does not publicly hold himself out as a professional applicator; and
2. any person using hand-powered equipment to apply pesticides other
than restricted-use pesticides to lawns, or to ornamental trees and
shrubs owned by such person, or as an incidental part of his business
of taking care of yards for remuneration, and is not holding himself
out as a professional applicator;

That is amazing. Unless you just made that up, I stand corrected. Can I ask what state you are in?
Here the Dept of Ag inspectors live to follow mowing crews around and check for fert with Pre-em or weed-n-feed, or a squeeze bottle of weed-b-gone, then they nail them to the wall.

JB1
01-15-2009, 12:20 PM
so all you have to say is "i aint no professional"

tlg
01-15-2009, 01:23 PM
I have taken on two large commercial accounts and will be doing large applications for the first time. Where can I learn what products to use, how to use, when etc....

Do you buy your chemicals online or do you buy locally, i'm a bit limited to who I can buy from locally.

Do pre emergents fertilize as well as stop weed growth?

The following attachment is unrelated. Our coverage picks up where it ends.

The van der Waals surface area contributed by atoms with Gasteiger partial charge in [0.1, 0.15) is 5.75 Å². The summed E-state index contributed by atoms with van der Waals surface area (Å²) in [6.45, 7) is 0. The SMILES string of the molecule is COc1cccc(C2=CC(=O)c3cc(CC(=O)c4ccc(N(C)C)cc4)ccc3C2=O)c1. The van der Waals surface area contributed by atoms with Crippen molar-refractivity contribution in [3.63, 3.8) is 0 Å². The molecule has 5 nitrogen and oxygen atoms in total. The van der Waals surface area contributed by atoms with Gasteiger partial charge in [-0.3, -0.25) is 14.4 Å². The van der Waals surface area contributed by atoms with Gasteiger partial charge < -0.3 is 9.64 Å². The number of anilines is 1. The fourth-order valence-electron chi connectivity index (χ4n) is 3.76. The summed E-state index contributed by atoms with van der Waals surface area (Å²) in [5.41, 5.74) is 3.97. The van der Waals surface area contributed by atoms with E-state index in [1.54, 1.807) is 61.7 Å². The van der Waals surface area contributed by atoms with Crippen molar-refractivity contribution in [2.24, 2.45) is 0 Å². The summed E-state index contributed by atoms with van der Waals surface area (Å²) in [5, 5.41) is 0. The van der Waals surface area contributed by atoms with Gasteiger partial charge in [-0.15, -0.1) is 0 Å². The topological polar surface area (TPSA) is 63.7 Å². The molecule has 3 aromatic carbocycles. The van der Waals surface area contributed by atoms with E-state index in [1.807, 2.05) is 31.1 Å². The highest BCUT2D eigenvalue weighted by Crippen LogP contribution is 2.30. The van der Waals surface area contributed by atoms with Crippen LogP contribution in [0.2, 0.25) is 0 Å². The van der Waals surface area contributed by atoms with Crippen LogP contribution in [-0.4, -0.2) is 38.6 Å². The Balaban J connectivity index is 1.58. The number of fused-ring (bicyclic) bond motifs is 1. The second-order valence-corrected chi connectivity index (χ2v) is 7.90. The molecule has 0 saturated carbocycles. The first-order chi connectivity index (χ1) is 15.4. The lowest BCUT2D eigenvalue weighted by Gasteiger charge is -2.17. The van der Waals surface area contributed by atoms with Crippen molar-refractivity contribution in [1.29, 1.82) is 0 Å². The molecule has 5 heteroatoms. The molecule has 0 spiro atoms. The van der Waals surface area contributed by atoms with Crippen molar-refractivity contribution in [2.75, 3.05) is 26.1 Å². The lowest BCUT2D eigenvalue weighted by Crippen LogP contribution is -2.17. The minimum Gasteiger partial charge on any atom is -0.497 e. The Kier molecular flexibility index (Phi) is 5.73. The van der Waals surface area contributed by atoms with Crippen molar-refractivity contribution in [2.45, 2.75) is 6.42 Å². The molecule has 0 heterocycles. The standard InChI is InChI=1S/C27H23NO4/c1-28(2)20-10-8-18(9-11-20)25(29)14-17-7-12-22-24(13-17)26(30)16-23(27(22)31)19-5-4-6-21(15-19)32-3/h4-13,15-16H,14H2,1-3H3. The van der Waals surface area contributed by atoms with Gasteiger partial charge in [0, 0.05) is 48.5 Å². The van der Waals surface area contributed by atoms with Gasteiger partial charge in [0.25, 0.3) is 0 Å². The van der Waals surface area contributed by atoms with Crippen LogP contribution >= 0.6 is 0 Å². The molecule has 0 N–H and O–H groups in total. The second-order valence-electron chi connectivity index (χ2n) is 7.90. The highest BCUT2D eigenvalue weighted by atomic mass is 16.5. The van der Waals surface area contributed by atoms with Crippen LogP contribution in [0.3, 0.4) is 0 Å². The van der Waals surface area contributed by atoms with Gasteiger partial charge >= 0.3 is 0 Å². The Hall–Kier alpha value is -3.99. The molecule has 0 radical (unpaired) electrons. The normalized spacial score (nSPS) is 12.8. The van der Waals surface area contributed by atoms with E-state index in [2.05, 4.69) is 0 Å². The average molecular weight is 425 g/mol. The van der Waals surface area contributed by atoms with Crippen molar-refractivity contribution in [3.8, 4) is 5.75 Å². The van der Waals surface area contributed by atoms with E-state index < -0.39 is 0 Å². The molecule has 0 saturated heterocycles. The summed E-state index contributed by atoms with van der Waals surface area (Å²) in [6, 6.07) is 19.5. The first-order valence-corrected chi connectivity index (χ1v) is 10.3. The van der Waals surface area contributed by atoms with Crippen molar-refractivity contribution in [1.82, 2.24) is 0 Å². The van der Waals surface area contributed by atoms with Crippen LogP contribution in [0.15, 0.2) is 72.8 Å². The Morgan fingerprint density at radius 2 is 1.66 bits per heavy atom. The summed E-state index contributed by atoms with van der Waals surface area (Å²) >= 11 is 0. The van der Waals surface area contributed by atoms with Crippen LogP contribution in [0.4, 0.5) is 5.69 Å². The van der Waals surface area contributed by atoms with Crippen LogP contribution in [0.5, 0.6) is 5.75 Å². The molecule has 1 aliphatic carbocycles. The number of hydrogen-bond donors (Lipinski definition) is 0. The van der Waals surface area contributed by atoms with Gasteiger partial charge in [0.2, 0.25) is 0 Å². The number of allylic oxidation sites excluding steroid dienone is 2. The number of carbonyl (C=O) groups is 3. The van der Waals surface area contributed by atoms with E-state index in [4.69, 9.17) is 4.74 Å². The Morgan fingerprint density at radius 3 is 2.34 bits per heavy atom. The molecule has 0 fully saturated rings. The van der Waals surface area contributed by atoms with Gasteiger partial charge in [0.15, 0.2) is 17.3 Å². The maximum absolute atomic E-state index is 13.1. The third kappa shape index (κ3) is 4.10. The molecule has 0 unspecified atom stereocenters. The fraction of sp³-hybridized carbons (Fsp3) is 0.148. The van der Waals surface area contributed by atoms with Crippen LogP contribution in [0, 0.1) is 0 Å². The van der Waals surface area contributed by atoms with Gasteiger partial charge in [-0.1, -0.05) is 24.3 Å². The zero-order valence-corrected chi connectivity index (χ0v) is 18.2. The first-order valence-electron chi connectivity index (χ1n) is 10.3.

No disrespect here but are you've'e got to be kidding. I've read through this entire post And I really have to question your ability here or lack of it. The questions you pose here are basic knowledge. How can you take on these types of accounts without knowing what your doing? I realize that you can to this site to acquire that knowledge and insight. That does show that at least your aware of your weaknesses. The bottom line is this..... NEVER TAKE AN ACCOUNT TO TRAIN YOURSELF ON. You should be asking all these questions and learning all this stuff way before you put yourself out for hire. Did the accounts you acquired ask any questions about your experience or your capabilities? I hope somehow this deal works out for you.

turf hokie
01-15-2009, 01:29 PM
No disrespect here but are you've'e got to be kidding. I've read through this entire post And I really have to question your ability here or lack of it. The questions you pose here are basic knowledge. How can you take on these types of accounts without knowing what your doing? I realize that you can to this site to acquire that knowledge and insight. That does show that at least your aware of your weaknesses. The bottom line is this..... NEVER TAKE AN ACCOUNT TO TRAIN YOURSELF ON. You should be asking all these questions and learning all this stuff way before you put yourself out for hire. Did the accounts you acquired ask any questions about your experience or your capabilities? I hope somehow this deal works out for you.

Because apparently wherever his business is, it is a non-professional company that as they cut grass happen to drop some fertilizer down incidentally